The familiar story of trying to get the past generation used to this generation's technology

Dad Doesn't Call Anymore About ... It.

My phone vibrates less these days. I don’t get “those” calls anymore.

You know, the PC calls.

No matter where you live, you’ll always be your parents’ FAQ. The help desk. The call center in India. Wherever you go, they’ll call you.

But finally, and it only took a decade, my Dad got himself a Mac for Christmas.

In ten years, the guy had gone through five computers. And before you translate that into two years per computer, it’s more like two weeks coupled with a broken machine limping along for another couple of years before it dies. There wasn’t a PC in the world he couldn’t wreck. It was almost like an art form for him.

Pop-up blocker this? Anti-virus that? Oh please, whatever.

You know the drill. Dad buys a computer, then calls you to put it together. If you’re five states away, it makes no difference – he’ll find your childhood best friend to come over and do it. Then you plead with him over the phone not to click “yes” on any of those pop-ups, and you beg him not to download anything.

But he’ll click something anyway. He’ll tell you that some random pop-up about Lindsay Lohan kissing two women kept appearing. He couldn’t help it.

Those porn sites? Accidental visits.

I mean, you’d think my parents would know to avoid this type of stuff. Afterall, they’re always the first ones to forward me the notices that if I open up an email entitled “African Anteater Ritual,” my computer will blow-up and I will never have children again. And you’d think lady-luck would shine on them, since they’re diligent about forwarding those make-a-wish emails about finding true love to 10 people in the next 10 minutes after you open it.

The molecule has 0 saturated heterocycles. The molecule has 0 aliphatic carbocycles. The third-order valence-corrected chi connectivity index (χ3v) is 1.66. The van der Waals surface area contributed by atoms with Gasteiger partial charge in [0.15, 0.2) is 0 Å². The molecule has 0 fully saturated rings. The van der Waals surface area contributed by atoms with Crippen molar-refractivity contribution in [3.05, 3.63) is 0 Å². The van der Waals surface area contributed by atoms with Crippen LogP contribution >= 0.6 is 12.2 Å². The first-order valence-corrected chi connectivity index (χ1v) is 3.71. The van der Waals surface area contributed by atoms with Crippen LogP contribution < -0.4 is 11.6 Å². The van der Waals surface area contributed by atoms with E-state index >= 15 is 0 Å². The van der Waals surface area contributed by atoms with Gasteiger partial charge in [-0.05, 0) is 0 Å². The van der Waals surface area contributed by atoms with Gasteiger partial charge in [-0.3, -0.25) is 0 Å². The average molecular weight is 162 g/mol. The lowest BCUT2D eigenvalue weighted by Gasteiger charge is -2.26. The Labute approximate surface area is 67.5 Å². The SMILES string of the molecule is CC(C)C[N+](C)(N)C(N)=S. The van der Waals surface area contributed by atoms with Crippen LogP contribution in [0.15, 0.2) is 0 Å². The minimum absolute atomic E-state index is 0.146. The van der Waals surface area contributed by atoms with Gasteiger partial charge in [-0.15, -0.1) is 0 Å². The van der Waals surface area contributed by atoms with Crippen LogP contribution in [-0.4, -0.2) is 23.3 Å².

So we had (another) argument about buying a Mac. It went something like this:

“Why should we get dat Moc? It iss too maach mahney. You con buy dees wan por only $200 lang, pero ang Moc mo iss pip-teen hondred!”

“But Dad, your $200 computer has no RAM, no memory, and no warranty.”

“It does, it has a warranty.”

“But it doesn’t have a keyboard.”

“Ay nako, but it comes with a pree PRINTAR!!! I just want a printar, I don’t care about dees memory or rom, or whatever. I just want to print email from your Lola in the Philippines!!”

“But it takes you three days to turn on your computers and then dial into AOL.”

Well, I take that back. He had the process down to under an hour. And he got so good with the PC that he’d only get the blue screen from hell twice a day.

But you can’t argue with a $200 no-name-brand-Black-Friday-by-4AM-only-and-all-sales-final piece of garbage – afterall, IT HAS A FREE PRINTER. I hear the printer even comes with ink.

So then, like many fathers, he saw that someone ELSE had a Mac. So he decided maybe he finally had to have one of those things for himself. Not because I kept bugging him, but because someone else had something shiny.

“Your Auntie Baby hass dat, why don’t I get a Moc too?”

Thank you, Tita Baby.

So discounts and blue screens be damned, I set it up and he got one.

Then I explained that the $30/month for AOL was silly since something, ANYTHING wireless was out there for the same price. He couldn’t believe you didn’t have to pay for your email address. And so FiOS was born.

On the one hand, it’s admirable that my father will do whatever he has to do to save money. This is the same guy who stuck pennies and screwdrivers in his dashboard because he didn’t want to pay for it to get fixed by the dealer. He’ll always remind me that the car lasted our family ten years.

On the other hand, it’s also nice that he now has real internet, on a computer that will protect him— from himself. He’s onto the revolution now. He can surf the net like it’s 1999.

And now, two weeks later, I don’t seem to get frustrated anymore when Dad calls. He even figured out how to hide the porn sites from Mom. So now when he calls, it’s just to say hello.

Hello, Dad.